Originally published on Tue June 24, 2014 1:14 pm

Transcript

RENEE MONTAGNE, HOST:

Let's go now to David Greene who's in Miami, just back from a week reporting in Cuba. It's a hard place to get in, and he's been looking into the changes and reforms that are being put into play in what has been a largely closed Communist state for decades now. David, welcome back, and tell us what we'll be learning from your reporting in the coming days.

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5:22am

Mon June 23, 2014
Middle East

Egyptian Court Sentences Al Jazeera Reporters To Prison

Originally published on Mon June 23, 2014 11:11 am

Two journalists in Cairo got seven years in prison and third received 10 years. Egypt's government accused them of helping the banned Muslim Brotherhood.

5:22am

Mon June 23, 2014
NPR Story

Portugal Snatches Victory From U.S., Match Ends 2-2

Originally published on Mon June 23, 2014 11:11 am

Transcript

STEVE INSKEEP, HOST:

You know, I was driving with the windows down on Sunday afternoon and suddenly heard roaring crowds cheering and chanting U.S.A.. It was a lovely summer day here in Washington, D.C., and the car rolled between two outdoor restaurants where people watching the World Cup on TV saw the U.S. score a goal to go ahead. In the end, the U.S. only tied Portugal 2 to 2. They were playing in the city of Manaus, in the thick heat and humidity of the Brazilian Amazon. NPR's Tom Goldman was there.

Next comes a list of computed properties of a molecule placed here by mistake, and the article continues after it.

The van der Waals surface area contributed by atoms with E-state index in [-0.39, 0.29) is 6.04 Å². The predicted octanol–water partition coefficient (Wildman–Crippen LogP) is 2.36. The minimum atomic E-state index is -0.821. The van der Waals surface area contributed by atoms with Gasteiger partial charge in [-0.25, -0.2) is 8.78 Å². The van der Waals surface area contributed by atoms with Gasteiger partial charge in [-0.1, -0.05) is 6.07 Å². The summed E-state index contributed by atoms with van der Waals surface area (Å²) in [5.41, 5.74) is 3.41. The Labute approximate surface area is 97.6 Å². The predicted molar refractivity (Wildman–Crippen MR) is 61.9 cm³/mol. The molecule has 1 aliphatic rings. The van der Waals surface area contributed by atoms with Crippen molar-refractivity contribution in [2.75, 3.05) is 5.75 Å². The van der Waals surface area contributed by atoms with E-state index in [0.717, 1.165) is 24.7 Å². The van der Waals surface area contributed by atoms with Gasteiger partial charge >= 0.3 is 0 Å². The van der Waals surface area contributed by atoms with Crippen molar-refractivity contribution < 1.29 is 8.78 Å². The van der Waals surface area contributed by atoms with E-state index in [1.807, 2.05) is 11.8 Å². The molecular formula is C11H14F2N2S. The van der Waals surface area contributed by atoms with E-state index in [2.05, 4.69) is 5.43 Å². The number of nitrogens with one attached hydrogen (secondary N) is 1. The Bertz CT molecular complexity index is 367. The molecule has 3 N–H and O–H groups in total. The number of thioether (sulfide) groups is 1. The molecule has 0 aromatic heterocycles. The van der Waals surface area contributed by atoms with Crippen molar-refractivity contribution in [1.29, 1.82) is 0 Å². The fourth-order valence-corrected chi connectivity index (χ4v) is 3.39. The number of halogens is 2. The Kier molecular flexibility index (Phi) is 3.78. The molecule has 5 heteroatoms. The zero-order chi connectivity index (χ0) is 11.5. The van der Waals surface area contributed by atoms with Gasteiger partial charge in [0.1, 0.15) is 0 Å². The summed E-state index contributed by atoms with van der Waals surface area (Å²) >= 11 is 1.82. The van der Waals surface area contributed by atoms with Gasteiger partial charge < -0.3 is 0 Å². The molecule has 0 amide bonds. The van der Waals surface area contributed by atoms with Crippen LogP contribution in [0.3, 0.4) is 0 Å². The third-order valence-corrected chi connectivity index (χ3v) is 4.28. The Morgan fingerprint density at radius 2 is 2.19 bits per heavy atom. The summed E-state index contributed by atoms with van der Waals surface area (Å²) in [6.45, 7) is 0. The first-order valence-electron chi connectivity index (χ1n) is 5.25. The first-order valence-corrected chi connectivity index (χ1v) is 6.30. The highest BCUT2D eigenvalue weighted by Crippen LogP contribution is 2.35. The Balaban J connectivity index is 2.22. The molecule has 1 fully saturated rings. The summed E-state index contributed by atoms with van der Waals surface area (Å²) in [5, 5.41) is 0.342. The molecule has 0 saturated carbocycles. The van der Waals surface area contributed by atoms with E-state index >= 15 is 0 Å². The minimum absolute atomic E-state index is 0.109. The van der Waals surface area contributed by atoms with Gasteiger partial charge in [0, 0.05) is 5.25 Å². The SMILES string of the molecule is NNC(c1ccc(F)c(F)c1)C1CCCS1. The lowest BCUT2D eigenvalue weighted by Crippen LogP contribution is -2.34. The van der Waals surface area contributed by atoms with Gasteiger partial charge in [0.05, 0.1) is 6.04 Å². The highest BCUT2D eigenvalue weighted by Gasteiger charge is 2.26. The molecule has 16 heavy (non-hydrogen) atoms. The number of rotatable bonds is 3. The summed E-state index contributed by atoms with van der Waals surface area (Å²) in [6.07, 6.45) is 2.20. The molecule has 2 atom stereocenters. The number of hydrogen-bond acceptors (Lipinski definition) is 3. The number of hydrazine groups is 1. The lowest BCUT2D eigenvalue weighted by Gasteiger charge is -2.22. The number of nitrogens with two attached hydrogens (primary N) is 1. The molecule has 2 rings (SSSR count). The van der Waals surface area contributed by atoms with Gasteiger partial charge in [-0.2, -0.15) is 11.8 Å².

(SOUNDBITE OF CHANTING)

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5:22am

Mon June 23, 2014
NPR Story

How Did The Meter Get Its Length?

Originally published on Mon June 30, 2014 10:45 am

One of 30 copies of the first protoype meter made by the International Bureau of Weights and Measures (BIPM) in Sevres, France. 1875-1889
NIST Museum Collection

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7:03pm

Fri June 20, 2014
Business

Universal Bets Wizarding World Will Bring In Big Money Magic

Originally published on Fri June 20, 2014 8:18 pm

The fire-breathing dragon that helped Harry and his friends escape from the banker goblins sits on top of Gringotts Wizarding Bank in Diagon Alley, Universal Orlando's newest attraction.
Ken Kinzie Universal Orlando

Universal Orlando Resort's new Diagon Alley attraction is true to the books — a place where people who love magic can buy anything from wands to butterbeer.

At the end of the street is Gringotts Wizarding Bank, and on top, the fire-breathing dragon that helped Harry and his friends escape from the banker goblins.

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7:56am

Fri June 20, 2014
All Tech Considered

Is A Threat On Facebook Real? Supreme Court Will Weigh In

Originally published on Sat June 21, 2014 10:48 am

The Supreme Court will look at a case in its upcoming session dealing with what constitutes a "true threat" on Facebook.
iStockphoto

This week, the Supreme Court agreed to hear the case of a man on Facebook who threatened to kill his wife.

In 2010, Pennsylvania resident Anthony Elonis got dumped, lost his job and expressed his frustrations via the Internet.

"He took to Facebook as a form of, what he says, a form of therapy," says criminologist Rob D'Ovidio of Drexel University, who is following the case.

Is It A 'True Threat'?

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7:00am

Fri June 20, 2014
Research News

6 Decades Of Research Examines Prisoners Of War

Originally published on Fri June 20, 2014 7:29 am